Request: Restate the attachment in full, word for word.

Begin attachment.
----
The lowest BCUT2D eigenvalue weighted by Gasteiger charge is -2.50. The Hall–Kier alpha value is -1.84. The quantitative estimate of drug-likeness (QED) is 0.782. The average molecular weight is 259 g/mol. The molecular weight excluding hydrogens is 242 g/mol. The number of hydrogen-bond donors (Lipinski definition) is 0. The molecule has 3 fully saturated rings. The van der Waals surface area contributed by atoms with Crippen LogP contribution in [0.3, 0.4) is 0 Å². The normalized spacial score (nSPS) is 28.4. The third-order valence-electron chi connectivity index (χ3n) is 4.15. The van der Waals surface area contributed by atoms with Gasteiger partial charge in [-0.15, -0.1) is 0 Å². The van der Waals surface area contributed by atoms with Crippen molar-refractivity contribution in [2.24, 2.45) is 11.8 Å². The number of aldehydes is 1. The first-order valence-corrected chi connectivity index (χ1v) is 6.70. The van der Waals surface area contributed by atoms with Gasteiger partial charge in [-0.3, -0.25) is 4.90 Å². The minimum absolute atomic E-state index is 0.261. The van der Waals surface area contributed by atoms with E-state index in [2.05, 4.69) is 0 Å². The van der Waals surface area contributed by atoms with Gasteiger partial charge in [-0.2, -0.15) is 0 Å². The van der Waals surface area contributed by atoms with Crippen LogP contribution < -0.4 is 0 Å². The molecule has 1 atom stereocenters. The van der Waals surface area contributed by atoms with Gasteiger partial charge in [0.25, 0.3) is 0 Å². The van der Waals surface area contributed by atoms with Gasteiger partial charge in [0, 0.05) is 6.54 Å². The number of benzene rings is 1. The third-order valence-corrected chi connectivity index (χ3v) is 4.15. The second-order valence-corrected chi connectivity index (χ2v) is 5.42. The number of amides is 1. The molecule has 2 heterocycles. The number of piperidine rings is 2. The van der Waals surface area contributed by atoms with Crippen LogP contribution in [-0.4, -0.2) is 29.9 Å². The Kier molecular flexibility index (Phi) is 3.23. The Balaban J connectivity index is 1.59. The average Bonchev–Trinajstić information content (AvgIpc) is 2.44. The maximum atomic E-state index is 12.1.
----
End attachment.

The lowest BCUT2D eigenvalue weighted by Gasteiger charge is -2.50. The Hall–Kier alpha value is -1.84. The quantitative estimate of drug-likeness (QED) is 0.782. The average molecular weight is 259 g/mol. The molecular weight excluding hydrogens is 242 g/mol. The number of hydrogen-bond donors (Lipinski definition) is 0. The molecule has 3 fully saturated rings. The van der Waals surface area contributed by atoms with Crippen LogP contribution in [0.3, 0.4) is 0 Å². The normalized spacial score (nSPS) is 28.4. The third-order valence-electron chi connectivity index (χ3n) is 4.15. The van der Waals surface area contributed by atoms with Gasteiger partial charge in [-0.15, -0.1) is 0 Å². The van der Waals surface area contributed by atoms with Crippen molar-refractivity contribution in [2.24, 2.45) is 11.8 Å². The number of aldehydes is 1. The first-order valence-corrected chi connectivity index (χ1v) is 6.70. The van der Waals surface area contributed by atoms with Gasteiger partial charge in [-0.3, -0.25) is 4.90 Å². The minimum absolute atomic E-state index is 0.261. The van der Waals surface area contributed by atoms with E-state index in [2.05, 4.69) is 0 Å². The van der Waals surface area contributed by atoms with Gasteiger partial charge in [-0.2, -0.15) is 0 Å². The van der Waals surface area contributed by atoms with Crippen LogP contribution < -0.4 is 0 Å². The molecule has 1 atom stereocenters. The van der Waals surface area contributed by atoms with Gasteiger partial charge in [0.25, 0.3) is 0 Å². The van der Waals surface area contributed by atoms with Gasteiger partial charge in [0, 0.05) is 6.54 Å². The number of benzene rings is 1. The third-order valence-corrected chi connectivity index (χ3v) is 4.15. The second-order valence-corrected chi connectivity index (χ2v) is 5.42. The number of amides is 1. The molecule has 2 heterocycles. The number of piperidine rings is 2. The van der Waals surface area contributed by atoms with Crippen LogP contribution in [-0.4, -0.2) is 29.9 Å². The Kier molecular flexibility index (Phi) is 3.23. The Balaban J connectivity index is 1.59. The average Bonchev–Trinajstić information content (AvgIpc) is 2.44. The maximum atomic E-state index is 12.1.